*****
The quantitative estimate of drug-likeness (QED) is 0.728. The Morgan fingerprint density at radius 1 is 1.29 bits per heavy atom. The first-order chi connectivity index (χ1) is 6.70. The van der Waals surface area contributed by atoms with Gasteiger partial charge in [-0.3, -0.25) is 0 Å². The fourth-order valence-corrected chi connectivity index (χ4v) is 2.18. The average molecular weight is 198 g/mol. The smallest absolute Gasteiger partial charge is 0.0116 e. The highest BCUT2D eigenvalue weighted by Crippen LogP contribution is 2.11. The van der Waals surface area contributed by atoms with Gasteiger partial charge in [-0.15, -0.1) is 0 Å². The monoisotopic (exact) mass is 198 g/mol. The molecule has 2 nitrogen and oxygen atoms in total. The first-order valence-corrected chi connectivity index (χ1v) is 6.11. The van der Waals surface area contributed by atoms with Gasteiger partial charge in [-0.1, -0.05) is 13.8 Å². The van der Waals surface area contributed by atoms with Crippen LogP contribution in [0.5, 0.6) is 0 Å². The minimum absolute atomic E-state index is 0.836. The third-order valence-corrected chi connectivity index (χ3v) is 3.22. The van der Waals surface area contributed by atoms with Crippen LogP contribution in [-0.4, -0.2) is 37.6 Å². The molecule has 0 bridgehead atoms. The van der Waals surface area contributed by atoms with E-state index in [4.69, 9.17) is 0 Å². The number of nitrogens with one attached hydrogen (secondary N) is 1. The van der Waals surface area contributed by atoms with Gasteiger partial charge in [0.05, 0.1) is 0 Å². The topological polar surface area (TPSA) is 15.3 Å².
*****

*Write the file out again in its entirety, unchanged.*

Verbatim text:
The quantitative estimate of drug-likeness (QED) is 0.728. The Morgan fingerprint density at radius 1 is 1.29 bits per heavy atom. The first-order chi connectivity index (χ1) is 6.70. The van der Waals surface area contributed by atoms with Gasteiger partial charge in [-0.3, -0.25) is 0 Å². The fourth-order valence-corrected chi connectivity index (χ4v) is 2.18. The average molecular weight is 198 g/mol. The smallest absolute Gasteiger partial charge is 0.0116 e. The highest BCUT2D eigenvalue weighted by Crippen LogP contribution is 2.11. The van der Waals surface area contributed by atoms with Gasteiger partial charge in [-0.15, -0.1) is 0 Å². The monoisotopic (exact) mass is 198 g/mol. The molecule has 2 nitrogen and oxygen atoms in total. The first-order valence-corrected chi connectivity index (χ1v) is 6.11. The van der Waals surface area contributed by atoms with Gasteiger partial charge in [-0.1, -0.05) is 13.8 Å². The van der Waals surface area contributed by atoms with Crippen LogP contribution in [0.5, 0.6) is 0 Å². The minimum absolute atomic E-state index is 0.836. The third-order valence-corrected chi connectivity index (χ3v) is 3.22. The van der Waals surface area contributed by atoms with Crippen LogP contribution in [-0.4, -0.2) is 37.6 Å². The molecule has 0 bridgehead atoms. The van der Waals surface area contributed by atoms with E-state index in [4.69, 9.17) is 0 Å². The number of nitrogens with one attached hydrogen (secondary N) is 1. The van der Waals surface area contributed by atoms with Gasteiger partial charge in [0.05, 0.1) is 0 Å². The topological polar surface area (TPSA) is 15.3 Å².